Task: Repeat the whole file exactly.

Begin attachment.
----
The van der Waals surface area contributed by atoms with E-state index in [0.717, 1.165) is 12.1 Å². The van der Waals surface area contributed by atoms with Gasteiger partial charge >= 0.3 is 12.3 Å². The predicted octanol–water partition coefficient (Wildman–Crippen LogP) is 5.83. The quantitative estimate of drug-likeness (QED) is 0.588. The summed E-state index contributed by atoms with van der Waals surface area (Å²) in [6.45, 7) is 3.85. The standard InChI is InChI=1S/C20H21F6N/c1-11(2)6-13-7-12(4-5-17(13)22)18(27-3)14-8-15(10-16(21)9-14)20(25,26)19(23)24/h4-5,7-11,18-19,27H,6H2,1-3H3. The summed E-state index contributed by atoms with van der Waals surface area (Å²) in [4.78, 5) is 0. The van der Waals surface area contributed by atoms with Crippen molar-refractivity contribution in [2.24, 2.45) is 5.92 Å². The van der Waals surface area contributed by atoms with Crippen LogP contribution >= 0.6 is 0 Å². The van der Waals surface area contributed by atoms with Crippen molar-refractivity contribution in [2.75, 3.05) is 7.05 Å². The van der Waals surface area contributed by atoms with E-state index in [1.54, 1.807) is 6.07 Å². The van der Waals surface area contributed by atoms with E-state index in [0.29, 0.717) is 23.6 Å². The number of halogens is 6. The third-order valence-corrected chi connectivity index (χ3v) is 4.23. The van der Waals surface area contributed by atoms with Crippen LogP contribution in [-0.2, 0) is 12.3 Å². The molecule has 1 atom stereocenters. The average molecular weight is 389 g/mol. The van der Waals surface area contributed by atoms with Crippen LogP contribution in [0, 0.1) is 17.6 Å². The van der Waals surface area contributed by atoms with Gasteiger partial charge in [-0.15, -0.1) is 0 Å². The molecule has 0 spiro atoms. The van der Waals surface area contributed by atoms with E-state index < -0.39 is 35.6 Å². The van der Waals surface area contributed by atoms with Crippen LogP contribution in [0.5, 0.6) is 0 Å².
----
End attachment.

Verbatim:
The van der Waals surface area contributed by atoms with E-state index in [0.717, 1.165) is 12.1 Å². The van der Waals surface area contributed by atoms with Gasteiger partial charge >= 0.3 is 12.3 Å². The predicted octanol–water partition coefficient (Wildman–Crippen LogP) is 5.83. The quantitative estimate of drug-likeness (QED) is 0.588. The summed E-state index contributed by atoms with van der Waals surface area (Å²) in [6.45, 7) is 3.85. The standard InChI is InChI=1S/C20H21F6N/c1-11(2)6-13-7-12(4-5-17(13)22)18(27-3)14-8-15(10-16(21)9-14)20(25,26)19(23)24/h4-5,7-11,18-19,27H,6H2,1-3H3. The summed E-state index contributed by atoms with van der Waals surface area (Å²) in [4.78, 5) is 0. The van der Waals surface area contributed by atoms with Crippen molar-refractivity contribution in [2.24, 2.45) is 5.92 Å². The van der Waals surface area contributed by atoms with Crippen LogP contribution >= 0.6 is 0 Å². The van der Waals surface area contributed by atoms with Crippen molar-refractivity contribution in [2.75, 3.05) is 7.05 Å². The van der Waals surface area contributed by atoms with E-state index in [1.54, 1.807) is 6.07 Å². The van der Waals surface area contributed by atoms with E-state index in [0.29, 0.717) is 23.6 Å². The number of halogens is 6. The third-order valence-corrected chi connectivity index (χ3v) is 4.23. The van der Waals surface area contributed by atoms with Crippen LogP contribution in [-0.2, 0) is 12.3 Å². The molecule has 1 atom stereocenters. The average molecular weight is 389 g/mol. The van der Waals surface area contributed by atoms with Crippen LogP contribution in [0, 0.1) is 17.6 Å². The van der Waals surface area contributed by atoms with Gasteiger partial charge in [-0.15, -0.1) is 0 Å². The molecule has 0 spiro atoms. The van der Waals surface area contributed by atoms with E-state index < -0.39 is 35.6 Å². The van der Waals surface area contributed by atoms with Crippen LogP contribution in [0.5, 0.6) is 0 Å².